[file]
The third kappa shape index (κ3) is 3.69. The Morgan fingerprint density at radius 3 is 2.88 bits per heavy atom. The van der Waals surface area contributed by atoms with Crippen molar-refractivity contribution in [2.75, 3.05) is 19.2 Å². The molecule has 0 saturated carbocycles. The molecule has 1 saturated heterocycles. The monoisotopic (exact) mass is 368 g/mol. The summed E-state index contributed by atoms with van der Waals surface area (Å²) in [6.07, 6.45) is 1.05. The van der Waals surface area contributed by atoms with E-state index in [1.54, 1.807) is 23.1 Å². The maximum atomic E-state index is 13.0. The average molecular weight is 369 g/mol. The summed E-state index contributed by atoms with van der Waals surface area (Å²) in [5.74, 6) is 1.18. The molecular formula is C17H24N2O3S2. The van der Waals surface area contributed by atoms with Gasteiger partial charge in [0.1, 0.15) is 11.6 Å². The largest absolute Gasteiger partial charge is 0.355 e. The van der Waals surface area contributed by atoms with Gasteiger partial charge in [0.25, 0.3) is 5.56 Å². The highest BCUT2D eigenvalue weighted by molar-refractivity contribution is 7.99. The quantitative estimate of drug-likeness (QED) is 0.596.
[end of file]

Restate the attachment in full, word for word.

The third kappa shape index (κ3) is 3.69. The Morgan fingerprint density at radius 3 is 2.88 bits per heavy atom. The van der Waals surface area contributed by atoms with Crippen molar-refractivity contribution in [2.75, 3.05) is 19.2 Å². The molecule has 0 saturated carbocycles. The molecule has 1 saturated heterocycles. The monoisotopic (exact) mass is 368 g/mol. The summed E-state index contributed by atoms with van der Waals surface area (Å²) in [6.07, 6.45) is 1.05. The van der Waals surface area contributed by atoms with E-state index in [1.54, 1.807) is 23.1 Å². The maximum atomic E-state index is 13.0. The average molecular weight is 369 g/mol. The summed E-state index contributed by atoms with van der Waals surface area (Å²) in [5.74, 6) is 1.18. The molecular formula is C17H24N2O3S2. The van der Waals surface area contributed by atoms with Gasteiger partial charge in [0.1, 0.15) is 11.6 Å². The largest absolute Gasteiger partial charge is 0.355 e. The van der Waals surface area contributed by atoms with Gasteiger partial charge in [0.25, 0.3) is 5.56 Å². The highest BCUT2D eigenvalue weighted by molar-refractivity contribution is 7.99. The quantitative estimate of drug-likeness (QED) is 0.596.